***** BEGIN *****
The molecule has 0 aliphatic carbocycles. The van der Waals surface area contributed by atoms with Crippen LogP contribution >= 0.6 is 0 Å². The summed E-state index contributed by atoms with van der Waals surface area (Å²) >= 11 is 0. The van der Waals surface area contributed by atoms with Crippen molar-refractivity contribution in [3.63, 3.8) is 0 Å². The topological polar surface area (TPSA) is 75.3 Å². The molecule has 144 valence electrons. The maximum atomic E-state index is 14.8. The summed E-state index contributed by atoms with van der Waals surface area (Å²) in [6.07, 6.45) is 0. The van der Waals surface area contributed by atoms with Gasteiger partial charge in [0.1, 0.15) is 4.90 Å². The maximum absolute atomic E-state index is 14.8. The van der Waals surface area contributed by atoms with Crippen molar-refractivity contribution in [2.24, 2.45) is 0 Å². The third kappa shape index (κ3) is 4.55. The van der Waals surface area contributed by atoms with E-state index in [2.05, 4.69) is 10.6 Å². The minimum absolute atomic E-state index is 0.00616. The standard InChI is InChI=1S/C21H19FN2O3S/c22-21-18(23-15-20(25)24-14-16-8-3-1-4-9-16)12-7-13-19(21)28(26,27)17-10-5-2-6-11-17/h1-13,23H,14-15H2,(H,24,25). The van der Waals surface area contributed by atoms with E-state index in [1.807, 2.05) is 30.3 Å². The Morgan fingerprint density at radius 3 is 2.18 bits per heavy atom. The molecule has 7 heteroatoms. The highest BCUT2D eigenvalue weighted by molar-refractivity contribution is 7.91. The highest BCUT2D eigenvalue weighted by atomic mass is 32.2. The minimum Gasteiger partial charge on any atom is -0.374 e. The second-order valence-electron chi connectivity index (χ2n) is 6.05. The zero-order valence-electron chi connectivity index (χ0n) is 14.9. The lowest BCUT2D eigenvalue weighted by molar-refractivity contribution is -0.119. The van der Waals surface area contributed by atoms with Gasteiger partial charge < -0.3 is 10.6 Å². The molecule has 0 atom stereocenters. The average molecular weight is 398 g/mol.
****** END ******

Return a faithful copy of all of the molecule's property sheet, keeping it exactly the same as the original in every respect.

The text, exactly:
The molecule has 0 aliphatic carbocycles. The van der Waals surface area contributed by atoms with Crippen LogP contribution >= 0.6 is 0 Å². The summed E-state index contributed by atoms with van der Waals surface area (Å²) >= 11 is 0. The van der Waals surface area contributed by atoms with Crippen molar-refractivity contribution in [3.63, 3.8) is 0 Å². The topological polar surface area (TPSA) is 75.3 Å². The molecule has 144 valence electrons. The maximum atomic E-state index is 14.8. The summed E-state index contributed by atoms with van der Waals surface area (Å²) in [6.07, 6.45) is 0. The van der Waals surface area contributed by atoms with Gasteiger partial charge in [0.1, 0.15) is 4.90 Å². The maximum absolute atomic E-state index is 14.8. The van der Waals surface area contributed by atoms with Crippen molar-refractivity contribution in [2.24, 2.45) is 0 Å². The third kappa shape index (κ3) is 4.55. The van der Waals surface area contributed by atoms with E-state index in [2.05, 4.69) is 10.6 Å². The minimum absolute atomic E-state index is 0.00616. The standard InChI is InChI=1S/C21H19FN2O3S/c22-21-18(23-15-20(25)24-14-16-8-3-1-4-9-16)12-7-13-19(21)28(26,27)17-10-5-2-6-11-17/h1-13,23H,14-15H2,(H,24,25). The van der Waals surface area contributed by atoms with E-state index in [1.807, 2.05) is 30.3 Å². The Morgan fingerprint density at radius 3 is 2.18 bits per heavy atom. The molecule has 7 heteroatoms. The highest BCUT2D eigenvalue weighted by molar-refractivity contribution is 7.91. The highest BCUT2D eigenvalue weighted by atomic mass is 32.2. The minimum Gasteiger partial charge on any atom is -0.374 e. The second-order valence-electron chi connectivity index (χ2n) is 6.05. The zero-order valence-electron chi connectivity index (χ0n) is 14.9. The lowest BCUT2D eigenvalue weighted by molar-refractivity contribution is -0.119. The van der Waals surface area contributed by atoms with Gasteiger partial charge < -0.3 is 10.6 Å². The molecule has 0 atom stereocenters. The average molecular weight is 398 g/mol.